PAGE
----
The Seend Community Land and Asset Trust serves the Parish of Seend in Wiltshire, UK
The Code of Conduct below mirrors that published by the National Community Land Trust Network. This was approved by the National CLT Network Board on 31 May 2011.
Code of Conduct
The Seend Community Land and Asset Trust serves the Parishioners of Seend in Wiltshire, UK.
Code of Good Practice for Community Land Trusts 1. The Community Land Trust is clear about the purpose of its work. The CLT has a definition of the community it aims to serve(1) and publicises it widely.
The CLT is clear that it provides its land, buildings, money and other resources for the benefit of its community. It is also clear that it provides these benefits in perpetuity. The CLT publicises these objectives widely.
The CLT builds and holds its asset base, to enhance a sense of solidarity within its community, and to undertake further projects in future if it so wishes.
The CLT works in the interest of everyone in its community, irrespective of the backgrounds of individuals and whether or not they are members of the CLT(2).
As well as promoting specific projects involving asset ownership, the CLT aims more generally to maximise the skills, social linkages and economic capacity of people in its community.
The CLT ensures that any profits are reinvested to finance further work that meets its objects.
2. The community and membership of the CLT The CLT encourages all members of its community to become members of the CLT and to play an active part in its work.
The CLT reviews its membership once a year and regularly encourages people in the community to become members.
The CLT publishes an annual report and distributes it to people in its community.
The CLT welcomes suggestions for action from people in the community throughout the year and provides feedback.
Once it owns property, the CLT holds a meeting every year and invites all individuals or households in the community to that meeting. The CLT encourages people at the meeting to highlight emerging local needs and to suggest solutions to these needs that the CLT might pursue. The CLT also takes account of the views of people unable to attend the meeting. Notes of such meetings are publicised.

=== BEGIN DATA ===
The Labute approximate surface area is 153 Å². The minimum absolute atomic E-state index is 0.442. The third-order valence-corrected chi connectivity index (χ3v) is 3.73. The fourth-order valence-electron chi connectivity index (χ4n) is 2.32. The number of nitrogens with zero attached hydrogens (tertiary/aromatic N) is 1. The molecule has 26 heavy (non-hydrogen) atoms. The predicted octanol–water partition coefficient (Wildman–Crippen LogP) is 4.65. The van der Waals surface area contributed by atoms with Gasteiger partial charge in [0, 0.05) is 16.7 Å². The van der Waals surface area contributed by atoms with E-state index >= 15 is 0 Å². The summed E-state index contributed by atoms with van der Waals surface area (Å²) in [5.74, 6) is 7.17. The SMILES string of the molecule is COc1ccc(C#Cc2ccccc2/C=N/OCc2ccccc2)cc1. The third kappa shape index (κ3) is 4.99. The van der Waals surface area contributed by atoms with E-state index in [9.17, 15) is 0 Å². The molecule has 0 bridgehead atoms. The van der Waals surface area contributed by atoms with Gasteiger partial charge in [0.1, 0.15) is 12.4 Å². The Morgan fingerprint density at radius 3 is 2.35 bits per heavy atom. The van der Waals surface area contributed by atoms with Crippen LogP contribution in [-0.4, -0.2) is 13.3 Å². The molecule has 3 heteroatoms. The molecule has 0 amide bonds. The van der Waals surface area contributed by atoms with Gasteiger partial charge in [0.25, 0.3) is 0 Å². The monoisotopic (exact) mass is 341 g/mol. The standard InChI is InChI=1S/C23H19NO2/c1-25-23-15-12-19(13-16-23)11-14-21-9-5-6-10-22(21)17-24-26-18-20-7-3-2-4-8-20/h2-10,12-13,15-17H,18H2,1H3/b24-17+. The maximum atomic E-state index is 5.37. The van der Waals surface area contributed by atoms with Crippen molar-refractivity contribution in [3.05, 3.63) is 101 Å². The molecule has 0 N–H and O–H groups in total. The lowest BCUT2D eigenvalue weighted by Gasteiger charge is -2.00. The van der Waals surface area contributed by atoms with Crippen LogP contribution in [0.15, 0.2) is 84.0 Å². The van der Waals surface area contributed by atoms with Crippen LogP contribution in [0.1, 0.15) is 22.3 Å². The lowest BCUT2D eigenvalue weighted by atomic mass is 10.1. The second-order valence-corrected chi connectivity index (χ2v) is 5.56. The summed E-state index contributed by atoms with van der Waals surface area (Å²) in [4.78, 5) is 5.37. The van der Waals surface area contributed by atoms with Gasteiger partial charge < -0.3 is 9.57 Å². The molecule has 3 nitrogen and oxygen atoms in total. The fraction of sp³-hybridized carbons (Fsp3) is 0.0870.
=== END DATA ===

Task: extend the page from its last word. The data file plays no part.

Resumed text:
3. The work of the CLT The CLT assesses the needs of its community(3) and develops proposals for projects that provide solutions to these needs.
The CLT is open to providing land and buildings for a wide spectrum of uses and services in its community(4).
The CLT pursues projects that have widespread support in the community(5).
The CLT achieves a balance between standards and costs. It undertakes projects to good standards of design and specification while ensuring its projects are completed at reasonable cost and represent good value for money.
The CLT ensures that access for members of the community to its projects is fair and that any selection processes are open and transparent.
The CLT operates an active policy on equality of opportunity and diversity, and another on environmental sustainability.
The CLT works collaboratively with other CLTs.
4. Money and resources The CLT seeks to engage a wide spectrum of people in its communities to provide funds for its schemes, and other resources such as professional skills, labour, land and buildings.
The CLT raises loans and grants on terms that enable it to give priority to meeting the interests of its local community(6).
The CLT has a robust asset lock in its governing document and its profits are not distributed as dividends or other payments to its shareholders(7).